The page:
• Ensure the compliance process is evidenced with appropriate and up-to-date client data and documentation;
  • Collect and capture additional data and documentation, as required.
  • Conduct scheduled and ad-hoc reviews and handle event-driven data remediation.

Where there are gaps in existing AML / KYC data, then account holders may need to be contacted for further information and possibly required to complete a self-certification statement. Sample self-certification forms are available on the AEOI portal.

4.     Conduct Due Diligence

In the absence of de minimis thresholds, it is expected that due diligence for CRS will be more onerous than it is for FATCA.

FATCA introduced a number of account due diligence requirements, which can be categorized as (i) new account due diligence and (ii) pre-existing account due diligence. These categories will be also required under CRS, however, there will be some key differences.  Under CRS, the pre-existing account due diligence process comprises two components:

  • High-value individual accounts (aggregate over $1m), and
  • All other pre-existing accounts.

For lower value accounts, a permanent residence address test based on documentary evidence or residence determination based on an indicia search is required (conflicting indicia would need to be resolved by self-certification and/or documentary evidence).

For high-value accounts, a more rigorous search and enhanced due diligence procedures will apply, including a paper record search and a ‘reason to know’ test by the relationship manager for the account.

For pre-existing entity accounts, the financial institution must determine whether the entity itself is a reportable person. The good news is that financial institutions may use previously captured AML and KYC data and documentation to determine if the entity is reportable under CRS.

The crux of the due diligence requirements is to determine if the account is reportable. A reportable account is defined as an account held by one or more reportable persons or by a passive non-financial entity (PNFE) with one or more controlling persons that is a reportable person (subject to two tests):

    1. To understand different obligations based on customer segments;
    2. To determine ultimate beneficial ownership: There is a requirement to look through passive (shell) entities to report on the ultimate beneficial owners.

The information required to be reported includes identity and residence information; TIN; account details; reporting entity; and account balance/value etc. By and large, this information is already captured through existing due diligence, AML and FATCA procedures. One differentiator is that “date of birth” is required for CRS reporting but is not a necessary data element for FATCA reporting.

5.     CRS Reporting & Operational Control

While reporting is still under consideration, it is expected that the first reporting obligations will be undertaken in May 2017 by financial institutions reporting to tax authorities, followed by an exchange of information between authorities in September 2017. With a broader range of information required for reportable accounts than its FATCA predecessor, spanning 90+ jurisdictions, CRS reporting volumes are expected to be high. Collecting this information while minimizing the effect on overall client experience may be a challenge.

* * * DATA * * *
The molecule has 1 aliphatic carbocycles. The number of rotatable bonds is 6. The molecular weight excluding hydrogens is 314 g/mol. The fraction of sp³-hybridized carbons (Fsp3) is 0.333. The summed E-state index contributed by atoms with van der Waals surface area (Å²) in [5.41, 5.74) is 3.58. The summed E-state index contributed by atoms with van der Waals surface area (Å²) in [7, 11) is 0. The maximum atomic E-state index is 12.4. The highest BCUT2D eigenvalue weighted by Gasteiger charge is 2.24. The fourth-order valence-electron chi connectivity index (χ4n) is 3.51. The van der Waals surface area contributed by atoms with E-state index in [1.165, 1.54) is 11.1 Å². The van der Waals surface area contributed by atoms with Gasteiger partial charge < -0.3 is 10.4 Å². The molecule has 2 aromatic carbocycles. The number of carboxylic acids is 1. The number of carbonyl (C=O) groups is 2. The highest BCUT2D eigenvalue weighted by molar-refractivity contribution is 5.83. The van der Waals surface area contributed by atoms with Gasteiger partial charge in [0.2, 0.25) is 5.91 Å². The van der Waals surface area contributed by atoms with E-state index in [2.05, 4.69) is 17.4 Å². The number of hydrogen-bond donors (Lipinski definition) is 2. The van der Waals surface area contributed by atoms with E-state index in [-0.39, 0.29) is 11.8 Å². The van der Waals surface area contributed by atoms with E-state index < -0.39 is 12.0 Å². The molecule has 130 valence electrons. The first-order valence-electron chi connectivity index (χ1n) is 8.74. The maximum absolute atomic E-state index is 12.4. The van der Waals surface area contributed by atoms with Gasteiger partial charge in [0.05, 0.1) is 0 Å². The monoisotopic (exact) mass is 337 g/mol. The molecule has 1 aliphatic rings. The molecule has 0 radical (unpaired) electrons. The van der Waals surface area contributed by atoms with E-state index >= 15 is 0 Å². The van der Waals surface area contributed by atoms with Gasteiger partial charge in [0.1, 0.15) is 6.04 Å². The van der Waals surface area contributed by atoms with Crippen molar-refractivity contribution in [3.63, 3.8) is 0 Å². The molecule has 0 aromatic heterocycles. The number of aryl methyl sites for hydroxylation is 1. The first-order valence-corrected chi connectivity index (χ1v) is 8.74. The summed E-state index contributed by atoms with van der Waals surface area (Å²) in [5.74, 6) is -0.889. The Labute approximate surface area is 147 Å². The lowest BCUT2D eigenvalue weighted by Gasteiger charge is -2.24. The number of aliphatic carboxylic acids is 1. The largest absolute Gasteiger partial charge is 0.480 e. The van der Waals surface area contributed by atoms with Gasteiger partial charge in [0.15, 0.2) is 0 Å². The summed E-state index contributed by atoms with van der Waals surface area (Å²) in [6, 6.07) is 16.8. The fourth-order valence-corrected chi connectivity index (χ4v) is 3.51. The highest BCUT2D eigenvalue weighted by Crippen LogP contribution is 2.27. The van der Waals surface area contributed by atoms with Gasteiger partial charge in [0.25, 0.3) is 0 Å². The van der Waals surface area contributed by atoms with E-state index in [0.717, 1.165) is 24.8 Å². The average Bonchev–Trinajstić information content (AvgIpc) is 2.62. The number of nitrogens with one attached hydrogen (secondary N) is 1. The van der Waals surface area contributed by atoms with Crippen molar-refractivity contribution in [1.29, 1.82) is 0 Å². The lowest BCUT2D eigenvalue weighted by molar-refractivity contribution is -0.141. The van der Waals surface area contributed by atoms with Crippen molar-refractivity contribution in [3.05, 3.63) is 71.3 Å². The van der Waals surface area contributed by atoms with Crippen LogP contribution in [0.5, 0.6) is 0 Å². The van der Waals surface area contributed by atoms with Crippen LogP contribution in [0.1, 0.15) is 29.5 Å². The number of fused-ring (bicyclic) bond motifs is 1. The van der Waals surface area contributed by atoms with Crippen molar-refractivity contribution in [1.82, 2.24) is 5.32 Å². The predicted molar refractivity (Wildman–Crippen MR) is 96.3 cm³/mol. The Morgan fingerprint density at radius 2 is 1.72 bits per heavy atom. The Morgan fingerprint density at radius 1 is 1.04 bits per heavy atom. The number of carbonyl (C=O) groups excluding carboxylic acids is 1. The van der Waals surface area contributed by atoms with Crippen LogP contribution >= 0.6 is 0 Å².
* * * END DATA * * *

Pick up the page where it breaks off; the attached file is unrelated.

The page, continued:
All of the above-mentioned processes (identification of reportable accounts, onboarding of new accounts in compliance with CRS and remediation of pre-existing accounts and customer due diligence process) add to up to enable the financial institution to meet their reporting obligations. The tying together of the onboarding and remediation solutions to the reporting approach is an essential factor in making CRS compliance as efficient and effective as possible. At a minimum, CRS reporting should include:

  • Client tracking per reportable jurisdiction
  • Client tracking per bank entity
  • Case status summary reports
  • Average completion time per case/per stage.

The CRS Schema is virtually identical to the FATCA schema in terms of structure and content (both XML) but also contains elements of the OECD standard transmission format. For tax authorities and financial institutions that will be reporting and exchanging information under FATCA, the use of the CRS schema will likely not require significant additional investment.


Download our whitepaper on CRS - Implementing Best Practice for Compliance:

KYC vs Data Privacy whitepaper Download our whitepaper on CRS - Implementing Best Practice for Compliance, where Laura examines how financial institutions can manage local jurisdictional KYC obligations and deal with complex security and data privacy requirements across jurisdictions. She considers the global and cross- jurisdictional data protection laws (check out the Jurisdictional Use Cases at the end of this document) and how these can be categorized into common themes.